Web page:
One could go on and on forever talking about anything, but I'll just touch on it here.

Wednesday, March 21, 2012

When Introverts Throw a Party

"Listen to that," my husband said after the door shut behind the last guest.


Then he retreated upstairs to his office and I went downstairs. Alone together at last. 

See, we like to have a good time with friends as much as the next person, but perhaps not as boisterous a time as the extroverts. And we need time to recuperate.  

As I just read in an article online about introverts, they like to have deep discussions one-on-one but struggle with chit chat and crowds. OK, maybe struggle isn't the right word: they simply prefer silence and thought more often than not. 

Close family and intimate friends can tell you that I can chatter away as if I'll never stop talking—though the greater world might have a tough time believing that. Talking has its place, but, quite honestly, Luke and I can take long walks together where we hardly say a word, each lost in deep thought and contemplation. (Such as the walk we just went on while I thought more about what I wanted to write in this blog entry). We can enjoy roaring good times, but in small doses.

So what in the world sparked the idea for these two introverts to have game night at their house twice a month? We like people, we do, and we like listening to people and sharing grand ideas with them. We also like games (I more than Luke) and having a good laugh. And we were trying to decide what to do for our next small group, which we had been doing through our church. Put it all together, though, and it explains why Sunday morning after game night feels so wonderful when we get to sleep in.

Here's a peek at the recent roaring good time.

Scene: I wake Luke from his Sabbath-afternoon nap and say that people will be arriving any moment. He pulls himself from the comfort of the covers and changes three times, deciding what to wear that will be comfortable but not say I-may-fall-asleep-at-any-moment-but-I'm-happy-you-have-invaded-my-house. After putting my book away, I check around again to make sure that things look "tidy" even though I know it won't stay tidy for long. Then we sit and wait, while trying not to look as if we are sitting and waiting. Luke pulls out his guitar and I sip water nonchalantly. No one shows up. The planned meeting time is slipping past when I start getting phone calls and text messages. Some people will be late, others have forgotten how to find our house. I return calls and texts and then wait again, acknowledging how tired I am and that I should have taken a nap as well.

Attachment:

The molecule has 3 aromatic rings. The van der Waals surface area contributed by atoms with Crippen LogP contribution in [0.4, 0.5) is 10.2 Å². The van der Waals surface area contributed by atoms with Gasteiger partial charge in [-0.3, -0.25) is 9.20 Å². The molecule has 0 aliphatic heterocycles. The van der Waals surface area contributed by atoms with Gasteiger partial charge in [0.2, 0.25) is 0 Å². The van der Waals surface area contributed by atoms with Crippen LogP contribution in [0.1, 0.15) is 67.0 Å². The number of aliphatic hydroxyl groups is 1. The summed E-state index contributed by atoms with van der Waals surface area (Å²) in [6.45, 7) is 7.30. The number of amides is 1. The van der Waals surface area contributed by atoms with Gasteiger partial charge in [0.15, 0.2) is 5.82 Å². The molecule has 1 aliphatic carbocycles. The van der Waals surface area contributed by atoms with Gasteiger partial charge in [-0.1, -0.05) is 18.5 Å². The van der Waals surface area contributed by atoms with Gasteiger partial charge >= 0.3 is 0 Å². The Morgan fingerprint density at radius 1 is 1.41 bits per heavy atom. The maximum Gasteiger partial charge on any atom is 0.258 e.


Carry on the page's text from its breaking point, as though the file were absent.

Then the guests start arriving and Luke and I must make chit chat. Fortunately, most of our guests are people we already know (and, yes, we like them), so that makes it a little easier. Not long into the evening, however, I realize that our guests are all chatting away with one another and Luke and I are sitting on the sidelines, nodding, smiling, listening in. I'm at ease until I remember with shock that I am the hostess and maybe people want to eat and drink, so I make a silly segue from conversations about pregnancy and eating to let everyone know that we do have snacks (most graciously provided by several of our guests) and Luke goes up to make popcorn. I feel stranded for a few minutes, wanting something to do as well so naturally I go melt butter. 

So people are snacking and talking in several areas of the house—good good—but what about games? Maybe nobody wants to play games, I think. Maybe we don't have the right sort of games for this sort of crowd? Do we make an announcement? Do we just start playing a game and see who joins in? The latter sort of happens, after failed attempts to get anyone but the kids to play Cranium. We settle on Uno, but on the floor, since there aren't enough spots at the table for all who do want to play. As I'm inwardly groaning about how uncomfortable I am, I imagine that others are too. But thankfully we have cheerful good sports who play the game with gusto. 

We finish the night with the favorite standby, Apples to Apples, that gets everyone playing or watching. (Thank you creators of this game as it has a little something for everyone!)

More conversation follows and then people make their way to the door and then out the door. Luke and I practically get hysterical laughing about our mental fatigue. Then I get hysterical looking at the kitchen. No worries, however. I save the cleaning for the following day. 

We look at the calendar: Whew! Three or four weeks will pass until we have game night again!

Friday, March 16, 2012

When's Breakfast?

Still too early to rise, 4:30 catches my eye anyway and wakens me. I stumble to the bathroom and return to bed, thankful for a couple more hours to sleep. My husband, however, leans over and says: "Are you hungry?"

No, I reply, to this unexpected use of his vocal cords at this perfect moment for relishing sleep. Then I settle in again. But wait, I have to ask: Are you?

"A little." Pause again. "Want to go to Elmer's?"

With patience, though partly wondering if he is merely talking in his sleep again, I say: No, I want to keep sleeping.